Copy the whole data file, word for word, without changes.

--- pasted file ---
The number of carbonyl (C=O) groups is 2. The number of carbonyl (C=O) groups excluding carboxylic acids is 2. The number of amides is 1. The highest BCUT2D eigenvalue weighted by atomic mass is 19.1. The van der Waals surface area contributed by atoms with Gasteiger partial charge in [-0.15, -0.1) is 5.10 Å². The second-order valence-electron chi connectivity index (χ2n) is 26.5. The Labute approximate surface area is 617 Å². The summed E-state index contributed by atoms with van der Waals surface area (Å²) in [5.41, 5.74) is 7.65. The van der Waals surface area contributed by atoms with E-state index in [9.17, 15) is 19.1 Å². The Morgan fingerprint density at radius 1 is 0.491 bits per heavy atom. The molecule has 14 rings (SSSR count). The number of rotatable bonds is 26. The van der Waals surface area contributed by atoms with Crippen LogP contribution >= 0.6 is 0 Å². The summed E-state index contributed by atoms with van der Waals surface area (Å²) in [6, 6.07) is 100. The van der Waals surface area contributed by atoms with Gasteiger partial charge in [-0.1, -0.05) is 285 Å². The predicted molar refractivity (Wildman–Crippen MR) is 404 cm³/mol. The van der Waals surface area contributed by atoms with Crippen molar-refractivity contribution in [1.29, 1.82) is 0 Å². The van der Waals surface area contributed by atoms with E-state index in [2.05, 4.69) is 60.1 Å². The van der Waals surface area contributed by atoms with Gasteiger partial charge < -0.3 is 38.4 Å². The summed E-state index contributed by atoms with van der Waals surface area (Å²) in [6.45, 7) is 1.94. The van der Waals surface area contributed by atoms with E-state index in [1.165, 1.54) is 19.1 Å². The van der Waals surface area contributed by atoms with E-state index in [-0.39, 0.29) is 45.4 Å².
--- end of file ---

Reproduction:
The number of carbonyl (C=O) groups is 2. The number of carbonyl (C=O) groups excluding carboxylic acids is 2. The number of amides is 1. The highest BCUT2D eigenvalue weighted by atomic mass is 19.1. The van der Waals surface area contributed by atoms with Gasteiger partial charge in [-0.15, -0.1) is 5.10 Å². The second-order valence-electron chi connectivity index (χ2n) is 26.5. The Labute approximate surface area is 617 Å². The summed E-state index contributed by atoms with van der Waals surface area (Å²) in [5.41, 5.74) is 7.65. The van der Waals surface area contributed by atoms with E-state index in [9.17, 15) is 19.1 Å². The Morgan fingerprint density at radius 1 is 0.491 bits per heavy atom. The molecule has 14 rings (SSSR count). The number of rotatable bonds is 26. The van der Waals surface area contributed by atoms with Crippen LogP contribution >= 0.6 is 0 Å². The summed E-state index contributed by atoms with van der Waals surface area (Å²) in [6, 6.07) is 100. The van der Waals surface area contributed by atoms with Gasteiger partial charge in [-0.1, -0.05) is 285 Å². The predicted molar refractivity (Wildman–Crippen MR) is 404 cm³/mol. The van der Waals surface area contributed by atoms with Crippen molar-refractivity contribution in [1.29, 1.82) is 0 Å². The van der Waals surface area contributed by atoms with E-state index in [2.05, 4.69) is 60.1 Å². The van der Waals surface area contributed by atoms with Gasteiger partial charge < -0.3 is 38.4 Å². The summed E-state index contributed by atoms with van der Waals surface area (Å²) in [6.45, 7) is 1.94. The van der Waals surface area contributed by atoms with E-state index in [1.165, 1.54) is 19.1 Å². The van der Waals surface area contributed by atoms with E-state index in [-0.39, 0.29) is 45.4 Å².